Is the Electoral College a Party School?

Vol. 17 No. 1


Erin Rhinehart is an attorney with Faruki Ireland & Cox LLC in Dayton, Ohio. Contact Erin on her LinkedIn profile.

If you’re a newly minted lawyer, I’m certain that you have had friends and family approach you with the ever-endearing declaration, “Now that you’re a lawyer, you should know the answer to this.” Brace yourself, because in a presidential election year, you will be bombarded with questions about the election process, voting, and general American history. To help get you through this election season, read on, brush up, and get ready to blow your friends, family, clients, colleagues, and perfect strangers away with your political proficiency.

Question: Who can become President of the United States?

Answer: Of course, there are several hurdles that must be cleared to be elected President. However, to be eligible, the U.S. Constitution, Article II, Section 1, identifies three basic criteria that must be met:

  • natural-born citizen of the United States;
  • at least 35 years old; and
  • a resident of the United States for at least 14 years.

Question: Why is the presidency limited to 2 terms of 4 years each?

Answer: In short, because the U.S. Constitution says so. Article II, Section 1 of the U.S. Constitution limits the presidency to “the term of four years.” It was not until 1951, with the passage of the Twenty-Second Amendment, that the presidency was limited to two terms of four years each.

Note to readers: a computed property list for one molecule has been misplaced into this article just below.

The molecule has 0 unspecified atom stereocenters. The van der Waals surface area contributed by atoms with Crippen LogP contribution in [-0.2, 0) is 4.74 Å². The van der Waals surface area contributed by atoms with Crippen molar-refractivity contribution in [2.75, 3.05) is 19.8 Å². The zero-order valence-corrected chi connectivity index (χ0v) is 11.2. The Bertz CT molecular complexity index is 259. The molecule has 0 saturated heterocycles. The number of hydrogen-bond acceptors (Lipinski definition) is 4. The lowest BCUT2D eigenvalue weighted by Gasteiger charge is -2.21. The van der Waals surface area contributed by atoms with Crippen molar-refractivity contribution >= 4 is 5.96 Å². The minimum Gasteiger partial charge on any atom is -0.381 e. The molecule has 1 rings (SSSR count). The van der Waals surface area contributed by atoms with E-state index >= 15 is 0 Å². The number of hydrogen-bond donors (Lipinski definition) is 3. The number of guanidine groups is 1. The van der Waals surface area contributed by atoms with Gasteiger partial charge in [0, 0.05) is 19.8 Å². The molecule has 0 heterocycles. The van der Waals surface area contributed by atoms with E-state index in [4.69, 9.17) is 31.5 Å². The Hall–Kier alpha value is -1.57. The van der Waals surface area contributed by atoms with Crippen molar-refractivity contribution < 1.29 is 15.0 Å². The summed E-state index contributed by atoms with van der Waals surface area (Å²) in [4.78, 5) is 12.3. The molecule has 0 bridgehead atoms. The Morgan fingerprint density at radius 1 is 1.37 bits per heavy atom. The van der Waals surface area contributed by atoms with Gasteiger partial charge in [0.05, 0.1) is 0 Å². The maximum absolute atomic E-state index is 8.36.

Historically, credit for the presidential term limit is often given to George Washington’s decision not to seek a third term as president. While John Adams, the second president, was defeated in his run for reelection, Thomas Jefferson, and his two immediate successors, James Madison and James Monroe, also adhered to the two-term limit. Indeed, in 1807, Thomas Jefferson wrote: “if some termination to the services of the chief Magistrate be not fixed by the Constitution, or supplied by practice, his office, nominally four years, will in fact become for life.” The two-term limit remained unwritten until FDR’s unprecedented four terms lead to the Twenty-Second Amendment.

Question: What is the Electoral College?

Answer: Okay, so the answer to the title question, a very old joke, is obviously “no.” But, it is likely that you will be asked about the Electoral College. As explained by the Office of the Federal Register, “[t]he Electoral College is a process, not a place.” The concept behind the Electoral College is a compromise between a popular election of the President by citizens and a Congressional vote.

The Electoral College is comprised of 538 “electors.” A majority of 270 electoral votes is required to be elected President. Each of the fifty states, as well as the District of Columbia, is allocated a certain number of electors based on the number of members in the state’s Congressional delegation. U.S. Territories are not represented in the Electoral College. It was not until 1961, with the passage of the Twenty-Third Amendment to the U.S. Constitution, that the District of Columbia was allocated any electoral votes.

While the foregoing represents a small sampling of the types of questions you might expect to receive this election year, knowing the answers to these questions will go a long way to impressing your friends and family.



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